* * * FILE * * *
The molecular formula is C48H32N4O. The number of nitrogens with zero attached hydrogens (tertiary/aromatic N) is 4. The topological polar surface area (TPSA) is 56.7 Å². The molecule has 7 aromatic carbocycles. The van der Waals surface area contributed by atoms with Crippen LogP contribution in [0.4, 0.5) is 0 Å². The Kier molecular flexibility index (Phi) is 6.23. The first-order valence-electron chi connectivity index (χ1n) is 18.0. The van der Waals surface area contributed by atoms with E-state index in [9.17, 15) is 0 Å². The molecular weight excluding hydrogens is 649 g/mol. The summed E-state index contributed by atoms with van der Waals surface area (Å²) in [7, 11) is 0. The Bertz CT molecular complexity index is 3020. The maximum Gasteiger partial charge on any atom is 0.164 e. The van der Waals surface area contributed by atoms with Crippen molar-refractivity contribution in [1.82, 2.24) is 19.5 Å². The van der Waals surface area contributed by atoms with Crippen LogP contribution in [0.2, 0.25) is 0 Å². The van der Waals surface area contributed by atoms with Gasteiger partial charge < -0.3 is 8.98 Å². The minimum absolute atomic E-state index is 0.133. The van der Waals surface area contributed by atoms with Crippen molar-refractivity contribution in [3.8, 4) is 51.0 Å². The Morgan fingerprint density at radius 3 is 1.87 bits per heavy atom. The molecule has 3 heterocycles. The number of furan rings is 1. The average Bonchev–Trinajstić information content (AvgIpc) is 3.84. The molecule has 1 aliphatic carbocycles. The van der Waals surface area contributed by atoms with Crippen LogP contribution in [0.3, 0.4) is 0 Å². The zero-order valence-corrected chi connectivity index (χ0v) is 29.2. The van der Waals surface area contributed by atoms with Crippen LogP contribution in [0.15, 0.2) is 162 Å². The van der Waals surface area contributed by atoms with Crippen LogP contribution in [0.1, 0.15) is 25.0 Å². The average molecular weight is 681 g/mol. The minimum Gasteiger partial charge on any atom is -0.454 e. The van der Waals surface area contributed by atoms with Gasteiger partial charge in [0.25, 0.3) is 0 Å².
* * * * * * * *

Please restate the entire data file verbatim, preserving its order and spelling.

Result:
The molecular formula is C48H32N4O. The number of nitrogens with zero attached hydrogens (tertiary/aromatic N) is 4. The topological polar surface area (TPSA) is 56.7 Å². The molecule has 7 aromatic carbocycles. The van der Waals surface area contributed by atoms with Crippen LogP contribution in [0.4, 0.5) is 0 Å². The Kier molecular flexibility index (Phi) is 6.23. The first-order valence-electron chi connectivity index (χ1n) is 18.0. The van der Waals surface area contributed by atoms with E-state index in [9.17, 15) is 0 Å². The molecular weight excluding hydrogens is 649 g/mol. The summed E-state index contributed by atoms with van der Waals surface area (Å²) in [7, 11) is 0. The Bertz CT molecular complexity index is 3020. The maximum Gasteiger partial charge on any atom is 0.164 e. The van der Waals surface area contributed by atoms with Crippen molar-refractivity contribution in [1.82, 2.24) is 19.5 Å². The van der Waals surface area contributed by atoms with Crippen LogP contribution in [0.2, 0.25) is 0 Å². The van der Waals surface area contributed by atoms with Gasteiger partial charge < -0.3 is 8.98 Å². The minimum absolute atomic E-state index is 0.133. The van der Waals surface area contributed by atoms with Crippen molar-refractivity contribution in [3.8, 4) is 51.0 Å². The Morgan fingerprint density at radius 3 is 1.87 bits per heavy atom. The molecule has 3 heterocycles. The number of furan rings is 1. The average Bonchev–Trinajstić information content (AvgIpc) is 3.84. The molecule has 1 aliphatic carbocycles. The van der Waals surface area contributed by atoms with Crippen LogP contribution in [0.3, 0.4) is 0 Å². The zero-order valence-corrected chi connectivity index (χ0v) is 29.2. The van der Waals surface area contributed by atoms with Crippen LogP contribution in [0.15, 0.2) is 162 Å². The van der Waals surface area contributed by atoms with Crippen LogP contribution in [0.1, 0.15) is 25.0 Å². The average molecular weight is 681 g/mol. The minimum Gasteiger partial charge on any atom is -0.454 e. The van der Waals surface area contributed by atoms with Gasteiger partial charge in [0.25, 0.3) is 0 Å².